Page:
Out now is the first episode of Telltale’s latest game series, Game of Thrones: Episode I – Iron from Ice. I have a track record with Telltale games that might be described as criminal; frankly, I have a tendency not to finish them. It’s not a matter of quality or even interest; I commend the storytelling of the titles, and the properties portrayed fall right into my realm of interest. I suppose the problem is merely that I have distinct times where I sit down to play games, and when I sit down to watch television—and a Telltale game exists in some unknown third state my rigid leisure time finds difficult to accommodate.
Telltale’s Game of Thrones, however, is a pairing that transcends such considerations. For the uninitiated, the title brings the dangerous, nuanced world of HBO’s Game of Thrones television series to life through Telltale’s (virtually trademarked, at this point) style of the choice-driven episodic point-and-click adventure.
Fans of the series will note that I said “HBO’s Game of Thrones” and not “George R. R. Martin’s Song of Ice and Fire”. No doubt basing the game on the former television series (as opposed to the latter book series) was a matter of legal license and financial practicality, but I can’t help but feel it is something of a missed opportunity. The significantly more embellished visual world of Martin’s novels would have made for a beautiful game, and a unique opportunity for longtime fans to glimpse the world as Martin intended—rather than the comparably grey verisimilitude of the television series.
This can hardly be counted as a fault though; instead the title crafts the world of the show in a faithful fashion, though the cartoonish, painterly style is not fully in line with the grim tone of the content. Graphically, the game is more stylish than The Walking Dead, but certainly not the equal of The Wolf Among Us—and a few frustrating visual quirks and glitches persist throughout, being somewhat distracting.
Let’s be frank, though: although I feel a finer level of polish for a title like this is in order, players of Telltale’s games don’t come to the table for visual fidelity—but rather the story-driven episodic experience. In that respect, the Game of Thrones license is a potential goldmine, but unfortunately much of the episode comes across as somewhat dull.
The episode begins during the events of the infamous Red Wedding, as depicted in the third season of the TV show. Note that I will be avoiding spoilers for the show, books, and indeed the game itself, so you may read without fear. The game series follows House Forrester, bannermen to House Stark, who must deal with the fallout of the events of the Red Wedding and the power shifts that ensue across Westeros as a result.
The player characters, primarily members of this house, are forced to protect their lands and the valuable Iron Wood that can be reaped from it. The setting is well chosen; at the crux of a point of upheaval, a largely unknown corner of the world is given the opportunity to flourish, allowing for a sense of discovery.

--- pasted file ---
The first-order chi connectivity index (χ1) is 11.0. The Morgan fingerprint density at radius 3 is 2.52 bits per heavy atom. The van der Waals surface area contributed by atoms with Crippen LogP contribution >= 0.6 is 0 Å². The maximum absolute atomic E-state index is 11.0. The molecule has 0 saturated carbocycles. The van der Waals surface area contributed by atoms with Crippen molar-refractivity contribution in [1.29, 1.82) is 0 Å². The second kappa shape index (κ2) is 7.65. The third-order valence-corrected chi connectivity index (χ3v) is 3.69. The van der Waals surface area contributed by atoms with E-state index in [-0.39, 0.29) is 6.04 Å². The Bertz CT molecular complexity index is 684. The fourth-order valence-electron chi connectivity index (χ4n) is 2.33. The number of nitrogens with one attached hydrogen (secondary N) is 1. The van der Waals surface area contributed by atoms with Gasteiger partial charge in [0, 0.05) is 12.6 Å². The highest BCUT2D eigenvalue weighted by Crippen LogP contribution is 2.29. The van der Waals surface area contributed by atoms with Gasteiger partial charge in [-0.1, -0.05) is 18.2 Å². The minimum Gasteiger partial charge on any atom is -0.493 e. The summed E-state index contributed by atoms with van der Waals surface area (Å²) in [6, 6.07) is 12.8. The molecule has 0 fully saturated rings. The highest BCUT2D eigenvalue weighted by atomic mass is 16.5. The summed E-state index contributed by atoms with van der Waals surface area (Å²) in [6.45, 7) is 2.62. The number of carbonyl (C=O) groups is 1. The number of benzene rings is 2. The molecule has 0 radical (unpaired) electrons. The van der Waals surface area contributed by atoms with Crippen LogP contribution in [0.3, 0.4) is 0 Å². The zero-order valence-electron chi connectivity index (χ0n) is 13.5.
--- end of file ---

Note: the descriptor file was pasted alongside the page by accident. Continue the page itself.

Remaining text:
However, while the characters are well formed and fill clear roles, they are somewhat too familiar in that they are largely written as analogues to the popular Stark characters. Indeed, I found that a few too many tropes recurred from the early seasons of the show in the series of events to befall these characters—contributing to a sense of boredom in some of the games scenes.
Also familiar, though (and to the episode’s infinite credit) is the constant, overbearing sense of dread that threatens to crush the characters within at any given moment. The sense of danger that makes Martin’s universe a scarily real place is ever present, and informs the title’s best scenes and empowers it with its greatest potential.
Most masterfully, Telltale has provided the opportunity for fans to play the eponymous Game of Thrones, as alluded to by some of the series’ major characters, without the distraction of shoe-horned action mechanics as might be found in a lesser licensed title. This is perhaps the purest story-telling form an interactive adaptation of the property could aspire to, and that is the saving grace that redeems a sometimes plodding episode.
Encounters with antagonist characters are a sequence of moves and counter-moves, as one tries to speak just the right words, play just the right game at the right time; it’s about lands, titles, swords, but most of all it’s about appearances, and that definitive sense of tension is wonderfully recreated here.
Although I feel a measure of improvement is necessary for the series to reach its potential in future episodes, Iron from Ice lays a solid groundwork and succeeds in presenting an utterly unique opportunity for fans to live the Game of Thrones experience.
Steam (REVIEWED), PC/MAC Digital Download, Xbox One, Xbox 360, PlayStation 3, PlayStation 4, iOS
December 2, 2014
$4.99 per Episode / Season Pass $24.99 or less (varies by platform)
*A copy of this title was provided by the publisher for review